Another gem, written and directed by Joel and Ethan Coen.
Barton Fink is, my very, personal favorite Coen brothers movie, and John Turturo gives a marvelous performance in his role as the titular Barton Fink, a playwright who is ready to take the big step and write the script for a feature film in Hollywood. Barton will have to face a severe writer's block while peculiar literary personas and his mysterious neighbor (John Goodman) in the -hellish- hotel that he now resides. As the plot progresses, our protagonist will have to face a nightmarish scenario that involves finding a murdered woman in his hotel bed, totally ignorant of what happened.
The point in Barton Fink is not its intricate and labyrinthine plot, but the characters and the remarkable dialogue written by the Coen brothers. All characters, except Barton himself, possess a bizarre cartoonish quality that gives the movie a hyper-real dimension. The Capitol production director Jack Lippnick, portrayed impeccably by Michael Lerner, the suspicious hotel employee (Steve Buscemi) and the renowned literary giant W.P. Mayhew (John Mahoney) all have a caricature aspect. There are also actors in the cast that have cooperated with the brothers many times such as Jon Polito in the role of Lipnick's sidekick, Lou Breeze.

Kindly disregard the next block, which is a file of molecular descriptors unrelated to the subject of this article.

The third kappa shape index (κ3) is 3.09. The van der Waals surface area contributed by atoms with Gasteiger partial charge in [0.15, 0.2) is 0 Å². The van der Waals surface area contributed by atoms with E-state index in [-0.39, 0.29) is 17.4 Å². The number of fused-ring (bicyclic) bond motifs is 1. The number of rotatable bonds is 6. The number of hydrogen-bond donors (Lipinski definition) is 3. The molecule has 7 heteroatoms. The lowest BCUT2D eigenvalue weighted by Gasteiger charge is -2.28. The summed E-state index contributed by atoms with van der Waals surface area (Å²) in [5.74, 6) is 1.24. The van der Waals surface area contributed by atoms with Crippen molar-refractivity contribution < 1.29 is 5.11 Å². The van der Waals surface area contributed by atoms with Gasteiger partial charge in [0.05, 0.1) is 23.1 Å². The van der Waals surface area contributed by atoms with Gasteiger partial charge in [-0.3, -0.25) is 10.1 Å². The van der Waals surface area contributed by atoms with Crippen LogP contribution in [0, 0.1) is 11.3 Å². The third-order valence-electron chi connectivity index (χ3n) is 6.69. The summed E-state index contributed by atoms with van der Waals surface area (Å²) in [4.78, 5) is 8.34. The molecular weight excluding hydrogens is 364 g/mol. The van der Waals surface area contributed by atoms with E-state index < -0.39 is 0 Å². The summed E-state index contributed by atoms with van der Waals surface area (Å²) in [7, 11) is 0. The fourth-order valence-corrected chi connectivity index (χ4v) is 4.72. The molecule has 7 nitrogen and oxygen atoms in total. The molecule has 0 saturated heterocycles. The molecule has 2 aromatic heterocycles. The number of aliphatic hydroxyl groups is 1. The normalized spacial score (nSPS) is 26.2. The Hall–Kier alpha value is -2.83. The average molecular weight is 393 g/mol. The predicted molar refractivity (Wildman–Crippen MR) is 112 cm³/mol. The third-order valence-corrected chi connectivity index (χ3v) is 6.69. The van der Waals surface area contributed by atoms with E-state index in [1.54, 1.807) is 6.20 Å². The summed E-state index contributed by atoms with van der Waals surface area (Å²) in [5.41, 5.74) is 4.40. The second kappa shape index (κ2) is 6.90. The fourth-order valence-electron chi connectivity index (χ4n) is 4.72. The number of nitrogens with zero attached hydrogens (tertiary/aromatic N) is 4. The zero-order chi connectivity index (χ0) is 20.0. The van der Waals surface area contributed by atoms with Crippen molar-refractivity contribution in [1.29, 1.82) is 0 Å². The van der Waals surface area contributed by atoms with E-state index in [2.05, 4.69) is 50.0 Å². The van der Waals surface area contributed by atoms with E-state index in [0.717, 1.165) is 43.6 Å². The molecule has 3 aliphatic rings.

The movie is somehow self-referential for the Coen brothers, there is a kind of meta- feeling -especially in some parts- and I could easily imagine Barton Fink as Joel or Ethan. There are a lot of interesting arguments and ideas here and the viewer should be focused on the great dialogue through which the above originate. In my personal opinion, Barton Fink along with The Man Who Wasn't There and Fargo are the top-3 films created by Joel and Ethan Coen. It should also be mentioned that this film's production began when the two auteurs made the bold decision to take a break in the shooting of Miller's Crossing taking advantage of this hiatus to create Barton Fink. So the film was, in a way, a side-project for the brothers and the result is what we saw one screen. Another cornerstone for the Neo-noir genre, yet this movie even though it shares some common characteristics with the genre's requirements, it cannot be strictly confined in just one genre. I would claim that it permeates more than four -perhaps- five genres at the same time. It won all three major awards (Palme D'or, Best Director, and Best Actor) at the Cannes Film Festival.
We need more pictures like this and inspired creators like the Coen duo.